Manufacturing exports: Mexico and Latin America

On average, Mexico accounted for 57% of total manufacturing shipments from Latin America and the Caribbean (LAC) between 2019 and 2021, followed by Brazil, Chile and Argentina.

Overall, the share of manufactures in total exports of goods is higher in Central America, the Caribbean and Mexico than in South America, according to an ECLAC report.

In fact, in the last two decades most of the countries in the first group have seen the share of manufactures in their total shipments of goods increase.

The opposite has occurred in all South American countries, which have deepened their specialization in the export of raw materials.

The United States is the main destination market for regional manufactured exports, with a 57 percent share of the total in the three-year period 2019-2021, followed by the region itself, with 15 percent.

Manufacturing exports

Excluding Mexico, the region becomes the leading market for manufacturing exports, with a 30 percent share.

Over the period 2000-2021, the share of manufactured goods in the value of the region’s total exports of goods fluctuated between 62 and 75 percent.

Its minimum weight was recorded in the 2011-2012 biennium, towards the end of the so-called commodity supercycle.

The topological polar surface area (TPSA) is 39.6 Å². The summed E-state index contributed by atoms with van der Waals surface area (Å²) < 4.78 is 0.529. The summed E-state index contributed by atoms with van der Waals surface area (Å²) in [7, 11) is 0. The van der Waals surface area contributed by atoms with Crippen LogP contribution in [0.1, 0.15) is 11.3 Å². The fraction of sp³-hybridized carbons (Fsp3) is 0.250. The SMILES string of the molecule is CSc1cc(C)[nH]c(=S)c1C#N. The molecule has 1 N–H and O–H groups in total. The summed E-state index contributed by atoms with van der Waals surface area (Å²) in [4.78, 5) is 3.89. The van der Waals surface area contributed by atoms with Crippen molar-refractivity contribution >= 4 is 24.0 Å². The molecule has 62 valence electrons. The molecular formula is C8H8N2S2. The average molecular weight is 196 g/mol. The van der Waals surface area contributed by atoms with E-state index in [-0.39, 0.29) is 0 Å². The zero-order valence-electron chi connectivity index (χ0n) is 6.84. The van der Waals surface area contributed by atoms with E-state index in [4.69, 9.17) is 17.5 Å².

Since then, its share has recovered and reached 66 percent of total shipments in 2021.

Machinery and electrical appliances

If Mexico (the main regional exporter in this sector) is not included, the weight of manufactures in the region’s total shipments of goods falls sharply, reaching only 49% in 2021.

In the three-year period 2000-2002, the region’s main manufacturing export sector was machinery and electrical appliances, with almost a quarter of total shipments, followed by the automotive and chemical and pharmaceutical sectors.

In contrast, in the three-year period 2019-2021, the automotive sector ranked first with 20% of regional manufactured exports, followed by machinery and electrical appliances.

The food, beverages and tobacco sector moved into third place. If Mexico is excluded, the sectoral distribution of exports changes markedly.

The main export sector is now food, beverages and tobacco, followed by metals and metal products, both linked to the processing of South America’s abundant natural resources.

On the other hand, the automotive and electronics sectors are no longer among the main export sectors.


Redacción Opportimes